Agent Tesla Trojan can evade endpoint protection, Sophos reports
Cybercriminals and threat actors continue to hone a particularly pervasive and nasty Trojan nicknamed ‘Agent Tesla', with new evidence suggesting that it can now disable endpoint protection before delivering its wares.
Researchers at Sophos have been tracking the evolution of Agent Tesla, which originally surfaced in 2014. It is widely available on criminal marketplaces, and continues to evolve. It is generally spread through spam emails with attachments.
There are currently two versions of the Trojans currently in the wild, both of which are able to steal credentials from email clients, virtual private network clients, software, and web browsers. They can also record screens and capture keystrokes.
But there are also key differences between the two, such as leveraging the Tor anonymising network client, and Telegram messaging API for command and control.
Sophos explains how the Trojan evades endpoint protection:
“The techniques feature a multi-stage process where a .NET downloader grabs chunks of malware from legitimate third-party websites such as pastebin and hastebin – where they are hosted in plain sight – and then joining, decoding and decrypting the chunks to form the loader that carries the malicious payload.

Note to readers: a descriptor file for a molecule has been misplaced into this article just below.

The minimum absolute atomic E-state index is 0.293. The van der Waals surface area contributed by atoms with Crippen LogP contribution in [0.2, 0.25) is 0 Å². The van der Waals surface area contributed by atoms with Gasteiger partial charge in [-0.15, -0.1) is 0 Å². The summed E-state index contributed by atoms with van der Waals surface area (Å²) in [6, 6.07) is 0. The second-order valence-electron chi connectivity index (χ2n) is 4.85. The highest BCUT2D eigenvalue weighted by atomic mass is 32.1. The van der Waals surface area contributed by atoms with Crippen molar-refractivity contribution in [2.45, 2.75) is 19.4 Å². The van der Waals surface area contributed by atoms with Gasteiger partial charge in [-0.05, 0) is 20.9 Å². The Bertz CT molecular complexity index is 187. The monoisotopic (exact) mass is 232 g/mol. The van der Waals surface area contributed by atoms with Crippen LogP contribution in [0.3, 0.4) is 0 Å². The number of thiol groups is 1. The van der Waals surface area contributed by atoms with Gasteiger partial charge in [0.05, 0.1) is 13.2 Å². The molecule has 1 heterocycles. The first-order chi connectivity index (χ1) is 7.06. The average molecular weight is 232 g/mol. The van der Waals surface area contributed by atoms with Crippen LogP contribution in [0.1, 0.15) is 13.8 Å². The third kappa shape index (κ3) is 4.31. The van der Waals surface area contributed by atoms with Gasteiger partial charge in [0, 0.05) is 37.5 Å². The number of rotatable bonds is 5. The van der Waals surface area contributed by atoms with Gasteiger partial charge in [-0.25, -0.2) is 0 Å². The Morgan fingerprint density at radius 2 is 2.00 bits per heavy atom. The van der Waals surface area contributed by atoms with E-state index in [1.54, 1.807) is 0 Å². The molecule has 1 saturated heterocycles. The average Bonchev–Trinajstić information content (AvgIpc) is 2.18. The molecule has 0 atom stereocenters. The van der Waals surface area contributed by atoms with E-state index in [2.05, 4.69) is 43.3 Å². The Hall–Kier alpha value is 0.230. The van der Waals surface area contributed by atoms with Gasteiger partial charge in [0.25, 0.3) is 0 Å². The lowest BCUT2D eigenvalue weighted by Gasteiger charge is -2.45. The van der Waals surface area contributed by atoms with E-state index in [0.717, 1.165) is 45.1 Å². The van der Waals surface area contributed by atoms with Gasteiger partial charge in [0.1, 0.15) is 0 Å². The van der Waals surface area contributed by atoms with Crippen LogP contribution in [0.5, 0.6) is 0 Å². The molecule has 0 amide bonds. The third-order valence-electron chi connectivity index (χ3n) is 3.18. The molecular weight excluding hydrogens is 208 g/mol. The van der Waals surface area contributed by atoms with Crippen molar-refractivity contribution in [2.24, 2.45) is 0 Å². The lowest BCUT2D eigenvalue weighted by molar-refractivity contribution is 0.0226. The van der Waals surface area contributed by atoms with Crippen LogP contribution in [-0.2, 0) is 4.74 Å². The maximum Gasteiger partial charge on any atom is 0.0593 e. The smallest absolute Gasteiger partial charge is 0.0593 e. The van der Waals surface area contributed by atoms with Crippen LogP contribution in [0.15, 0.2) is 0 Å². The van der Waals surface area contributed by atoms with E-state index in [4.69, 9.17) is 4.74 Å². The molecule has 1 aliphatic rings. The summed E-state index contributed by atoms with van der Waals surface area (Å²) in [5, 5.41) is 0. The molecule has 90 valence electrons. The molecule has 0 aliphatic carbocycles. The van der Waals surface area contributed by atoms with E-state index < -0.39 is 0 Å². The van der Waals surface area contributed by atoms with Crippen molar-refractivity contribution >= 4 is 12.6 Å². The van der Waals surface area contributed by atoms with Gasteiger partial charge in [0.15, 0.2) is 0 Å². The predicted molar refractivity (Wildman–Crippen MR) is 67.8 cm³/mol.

“At the same time, the malware attempts to alter code in Microsoft's Anti-Malware Software Interface (AMSI) – a Windows feature that enables applications and services to integrate with installed security products – so that AMSI-enabled endpoint security protection doesn't work, and the payload can download, install and run without being blocked.
According to Sophos senior security researcher Sean Gallagher, Agent Tesla is one of the most common Windows-based threats. He says Agent Tesla was one of the top malware families that were delivered by email last year.
“In December, Agent Tesla payloads accounted for around 20% of malicious email attachment attacks intercepted by Sophos scanners. A variety of attackers use the malware to steal user credentials and other information from targets through screenshots, keyboard logging and clipboard capture.
Criminals will continue to update Agent Tesla so that it better evades endpoint and email protection tools.
“The email accounts used to spread Agent Tesla are often legitimate accounts that have been compromised. Organizations and individuals should, as always, treat email attachments from unknown senders with caution, and verify all attachments before opening them," says Gallagher.
Sophos recommends that IT administrators:
- Install an intelligent, security solution that can screen, detect and block suspicious emails and their attachments before they reach users
- Implement the recognised authentication standards to verify emails are what they claim to be
- Educate employees to spot the warning signs of suspicious emails and what to do if they encounter one
- Advise users to double check that emails come from the address and the person they claim to
- Advise users to never open attachments or click on links in emails from unknown senders